The feminist movement of the 1960s fought to grant women equal rights, opened the door to a myriad of opportunities and aimed to liberate women from their conventional role inside the home. Much progress has been made since then, but much more remains to be challenged. Debora Spar, President of Barnard College and former tenured professor at Harvard Business School, details the issues that still exist and how we can move forward in her book Wonder Women: Sex, Power, and the Quest for Perfection.
Spar is a dynamic and engaging speaker, capturing her audience with funny anecdotes and insightful commentary. She opens with a powerful statistic – women only occupy 15-20% of senior positions across all industries, from surgeons to politicians to business executives. It is no longer a problem of a lack of qualified women, since 60% of college students are girls and female presence is heavy in most graduate programs as well. Instead, the phenomenon persists because women fall out of the pipeline later in life, especially after having kids. So even if women begin their professions as strongly as men, their career paths are often cut short.
Having grown up after the height of feminism, Spar explains that women of that generation were not as involved because they felt that the battle had been won. Instead, girls in the 1970s grew up with the image of the gorgeous young working women – epitomized by Revlon’s ad campaign for the Charlie perfume. “The culture [of that era] was screaming that we could be whatever we wanted to be.” Women thought they could magically and effortlessly have it all – a great yet unrealistic sentiment. Spar asserts that there existed two fundamental mistakes during the time. First, feminism was privatized into personal success and no longer embodied the larger social movement that it once was. Second, this led to heightened expectations for women, where the new opportunities became obligations, and the can’s became should’s.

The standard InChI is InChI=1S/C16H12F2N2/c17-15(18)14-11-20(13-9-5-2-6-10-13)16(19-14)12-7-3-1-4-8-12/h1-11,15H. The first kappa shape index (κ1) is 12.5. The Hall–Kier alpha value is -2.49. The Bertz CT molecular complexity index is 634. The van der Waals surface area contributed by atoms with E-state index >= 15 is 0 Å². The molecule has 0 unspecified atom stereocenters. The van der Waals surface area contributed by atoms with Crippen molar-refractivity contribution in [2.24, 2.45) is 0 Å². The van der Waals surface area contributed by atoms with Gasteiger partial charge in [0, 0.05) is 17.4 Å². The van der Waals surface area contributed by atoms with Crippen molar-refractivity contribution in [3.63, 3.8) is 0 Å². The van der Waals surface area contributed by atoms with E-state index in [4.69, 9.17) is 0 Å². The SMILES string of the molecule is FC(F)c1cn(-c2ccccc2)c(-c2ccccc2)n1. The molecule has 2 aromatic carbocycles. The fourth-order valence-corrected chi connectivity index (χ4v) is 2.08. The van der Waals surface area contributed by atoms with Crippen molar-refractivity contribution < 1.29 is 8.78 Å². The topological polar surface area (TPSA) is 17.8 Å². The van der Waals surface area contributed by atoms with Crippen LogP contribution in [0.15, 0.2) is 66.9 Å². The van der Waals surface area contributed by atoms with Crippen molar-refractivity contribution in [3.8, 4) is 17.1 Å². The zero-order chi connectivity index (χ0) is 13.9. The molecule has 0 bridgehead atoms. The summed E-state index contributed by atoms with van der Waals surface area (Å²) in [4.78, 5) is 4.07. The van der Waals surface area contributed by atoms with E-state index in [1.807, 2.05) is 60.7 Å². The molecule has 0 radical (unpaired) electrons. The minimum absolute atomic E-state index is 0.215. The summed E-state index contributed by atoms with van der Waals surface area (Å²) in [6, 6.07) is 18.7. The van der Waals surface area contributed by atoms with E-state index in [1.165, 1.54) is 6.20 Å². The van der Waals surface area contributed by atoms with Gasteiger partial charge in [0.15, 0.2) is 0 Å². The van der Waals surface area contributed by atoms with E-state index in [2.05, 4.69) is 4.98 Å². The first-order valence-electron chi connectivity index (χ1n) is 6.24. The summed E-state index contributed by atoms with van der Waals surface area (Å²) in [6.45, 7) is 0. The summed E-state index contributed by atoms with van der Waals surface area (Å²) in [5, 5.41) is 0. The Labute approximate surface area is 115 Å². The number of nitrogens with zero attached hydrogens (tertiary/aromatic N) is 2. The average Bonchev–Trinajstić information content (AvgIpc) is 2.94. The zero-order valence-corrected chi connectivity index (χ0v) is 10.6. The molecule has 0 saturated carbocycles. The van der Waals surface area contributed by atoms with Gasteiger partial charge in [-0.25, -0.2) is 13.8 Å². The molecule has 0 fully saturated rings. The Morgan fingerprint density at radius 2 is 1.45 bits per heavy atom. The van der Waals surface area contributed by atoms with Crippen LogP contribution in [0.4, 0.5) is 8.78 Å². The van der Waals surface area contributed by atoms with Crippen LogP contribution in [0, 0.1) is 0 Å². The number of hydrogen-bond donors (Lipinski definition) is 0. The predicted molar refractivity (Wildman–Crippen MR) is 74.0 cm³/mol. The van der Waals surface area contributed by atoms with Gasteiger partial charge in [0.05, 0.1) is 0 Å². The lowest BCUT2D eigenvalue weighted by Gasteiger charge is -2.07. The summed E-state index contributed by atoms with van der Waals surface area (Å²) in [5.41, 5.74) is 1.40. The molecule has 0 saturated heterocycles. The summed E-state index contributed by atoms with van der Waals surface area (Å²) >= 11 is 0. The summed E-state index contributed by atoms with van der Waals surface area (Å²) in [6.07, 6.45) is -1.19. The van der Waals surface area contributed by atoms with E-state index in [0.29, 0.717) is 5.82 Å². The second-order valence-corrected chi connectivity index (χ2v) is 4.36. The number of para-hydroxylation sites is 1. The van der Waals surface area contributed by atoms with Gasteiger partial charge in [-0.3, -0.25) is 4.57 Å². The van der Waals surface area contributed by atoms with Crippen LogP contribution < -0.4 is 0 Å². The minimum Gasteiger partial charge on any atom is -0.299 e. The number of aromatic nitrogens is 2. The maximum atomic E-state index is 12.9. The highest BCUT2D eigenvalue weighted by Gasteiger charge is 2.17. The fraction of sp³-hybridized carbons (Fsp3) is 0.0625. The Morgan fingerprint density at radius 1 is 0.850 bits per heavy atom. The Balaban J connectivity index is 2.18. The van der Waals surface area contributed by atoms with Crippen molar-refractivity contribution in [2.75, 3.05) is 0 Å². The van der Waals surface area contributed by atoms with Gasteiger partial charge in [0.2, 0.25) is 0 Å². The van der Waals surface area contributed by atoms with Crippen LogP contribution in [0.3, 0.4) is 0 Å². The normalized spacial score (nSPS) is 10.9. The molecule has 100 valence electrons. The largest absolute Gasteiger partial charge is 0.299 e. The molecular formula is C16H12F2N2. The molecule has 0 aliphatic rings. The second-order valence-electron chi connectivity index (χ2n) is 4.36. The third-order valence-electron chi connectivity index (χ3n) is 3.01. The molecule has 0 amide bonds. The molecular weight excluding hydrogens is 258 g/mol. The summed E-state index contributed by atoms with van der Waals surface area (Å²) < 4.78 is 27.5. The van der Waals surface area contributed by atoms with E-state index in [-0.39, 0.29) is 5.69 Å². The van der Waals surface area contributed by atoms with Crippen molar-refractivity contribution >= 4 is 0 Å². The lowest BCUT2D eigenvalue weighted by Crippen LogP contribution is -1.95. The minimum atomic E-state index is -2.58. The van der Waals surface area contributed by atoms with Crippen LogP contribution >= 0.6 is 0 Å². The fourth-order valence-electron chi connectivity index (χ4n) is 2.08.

Spar’s book walks through the various stages of a woman’s life, starting with girlhood and body image; moving through marriage, career, housework; and ending with aging. Despite efforts to de-sexualize women and focus on their intelligence and competencies, there still exists a double standard when it comes to beauty. The only difference is that now girls are expected to have the perfect body without the help of a corset. Similarly, mothers are expected to hand-make creative Halloween costumes and make cupcakes for the school bake sale, all in addition to a demanding job. Although men are picking up some slack, a woman still performs 33 hours of housework in a typical week. These expectations of physique and family fall less harshly on men, yet women are faced with the challenge of juggling everything. With increasing responsibilities comes the higher risk of failures: she might have a successful career, but boy, she is not a good homemaker.
So what can women do? Spar stresses the importance of bringing men into the conversation, as their help is needed to push through more change. She also believes that to be happy, women unfortunately have to give up on the notion of perfection and accept that one can’t have it all – and that life is about trade-offs. The key is to be comfortable with these trade-offs and understand what truly matters to oneself. For ambitious, high-achieving MBA students, this might leave a sour taste in some mouths. Whether you agree with Spar or not, it provides some comfort to know that women don’t have to be Wonder Women all the time.